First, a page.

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This question already has an answer here:

Can someone explain the difference between Thread.yield() method and Thread.sleep() method?

How I understand it: Thread.yield() gives up the monitor lock to other thread which JVM decides to execute next, and Thread.sleep() puts the current thread in sleep mode for a given amount of milliseconds without giving away the monitor lock.

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marked as duplicate by EJP, bmargulies, Perception, DocMax, X.L.Ant Feb 24 '13 at 11:28

This question has been asked before and already has an answer. If those answers do not fully address your question, please ask a new question.

"Thread.yield() gives up the monitor lock". No it doesn't. Where did you get that idea? – EJP Feb 24 '13 at 3:02
I am just wondering...if Thread.yield does not give up the monitor's lock..den how can any other thread proceed its execution in case the other thread has a high priority..? – ASingh Feb 24 '13 at 3:12
Also, is it posible that if a thread has gone into sleep..some other thread may continue execution...I mean other thread may acquire the monitor lock and continue execution and when the thread wakes takes the lock again...I am still confused. – ASingh Feb 24 '13 at 3:13

It depends on what Java version you are using, according to this:

In Java 5, Thread.yield() calls the Windows API Sleep(0). This has the special effect of clearing the current thread's quantum (number of allocated time-slices of CPU) and putting it to the end of the queue for its priority level. In other words, all runnable threads of the same priority (and those of greater priority) will get a chance to run before the yielded thread is next given CPU time. When it is eventually re-scheduled, it will come back with a full quantum, but doesn't "carry over" any of the remaining quantum from the time of yielding. This behavior is a little different from a non-zero sleep where the sleeping thread generally loses 1 quantum value (in effect, 1/3 of a 10 or 15ms tick).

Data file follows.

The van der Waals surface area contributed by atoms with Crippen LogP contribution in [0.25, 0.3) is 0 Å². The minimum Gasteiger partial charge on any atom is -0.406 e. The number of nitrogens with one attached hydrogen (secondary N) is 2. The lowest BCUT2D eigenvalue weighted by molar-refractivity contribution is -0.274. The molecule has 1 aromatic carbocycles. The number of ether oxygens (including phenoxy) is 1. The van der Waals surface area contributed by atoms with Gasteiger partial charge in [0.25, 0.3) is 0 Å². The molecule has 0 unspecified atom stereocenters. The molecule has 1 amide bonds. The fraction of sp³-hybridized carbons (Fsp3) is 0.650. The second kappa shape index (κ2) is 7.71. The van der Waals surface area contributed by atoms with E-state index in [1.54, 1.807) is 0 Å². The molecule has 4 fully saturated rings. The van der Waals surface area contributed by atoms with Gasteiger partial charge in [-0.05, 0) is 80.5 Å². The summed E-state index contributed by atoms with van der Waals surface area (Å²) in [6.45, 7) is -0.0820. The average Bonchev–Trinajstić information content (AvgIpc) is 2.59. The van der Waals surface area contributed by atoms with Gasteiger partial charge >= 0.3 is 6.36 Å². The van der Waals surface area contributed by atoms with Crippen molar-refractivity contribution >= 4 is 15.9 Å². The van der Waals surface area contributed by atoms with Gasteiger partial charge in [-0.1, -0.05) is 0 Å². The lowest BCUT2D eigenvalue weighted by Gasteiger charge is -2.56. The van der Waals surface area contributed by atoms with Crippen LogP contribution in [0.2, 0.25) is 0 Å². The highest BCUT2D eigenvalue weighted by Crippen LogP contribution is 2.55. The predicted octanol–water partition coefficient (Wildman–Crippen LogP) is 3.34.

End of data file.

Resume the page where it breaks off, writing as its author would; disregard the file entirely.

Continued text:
In Java 6, this behavior was changed. The Hotspot VM now implements Thread.yield() using the Windows SwitchToThread() API call. This call makes the current thread give up its current time-slice, but not its entire quantum. This means that depending on the priorities of other threads, the yielding thread can be scheduled back in one interrupt period later.

Thread.sleep() suspends the current thread for a specified time, no matter what Java version you use.

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Your answer is much more comprehensive than mine. Kudos. :) I suspect that other operating systems have differences like you described for Windows too. +1 from me. – ATrubka Feb 24 '13 at 3:03
Thanks, and on other OS's the system calls are to the same effect, yes. – syb0rg Feb 24 '13 at 3:05
If you're going to copy the words of others, be sure to quote them and add proper attribution. I've done this in your answer above. – Brad Larson Feb 27 '13 at 20:30

Thread.sleep() puts your thread to sleep for a period of time or until interrupted. Thread.yield() doesn't put your thread to sleep. Instead, it just pauses the thread temporarily to let other threads do their job.

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Close. Thread.sleep causes the thread to sleep for the specified time, but does not give up the lock.

Thread.yield also does not give up the lock. It just hints to the thread scheduler to give another thread some cycles.

They are really nothing at all alike, they are very different.

Is there a specific problem you are trying to solve?

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Thanks Victor. I am a beginner to JAVA concurrency so I just wanted to learn the basics. – ASingh Feb 24 '13 at 3:05
I am just wondering...if Thread.yield does not give up the monitor's lock..den how can any other thread proceed its execution in case the other thread has a high priority..? – ASingh Feb 24 '13 at 3:14
Why do you assume that thread is holding the lock? If it is holding the lock, then you are right, it would not give up the lock. But it would still hint to the thread scheduler to give some cycles to other threads. Just not to the wait set for this lock. – Victor Grazi Feb 24 '13 at 3:24

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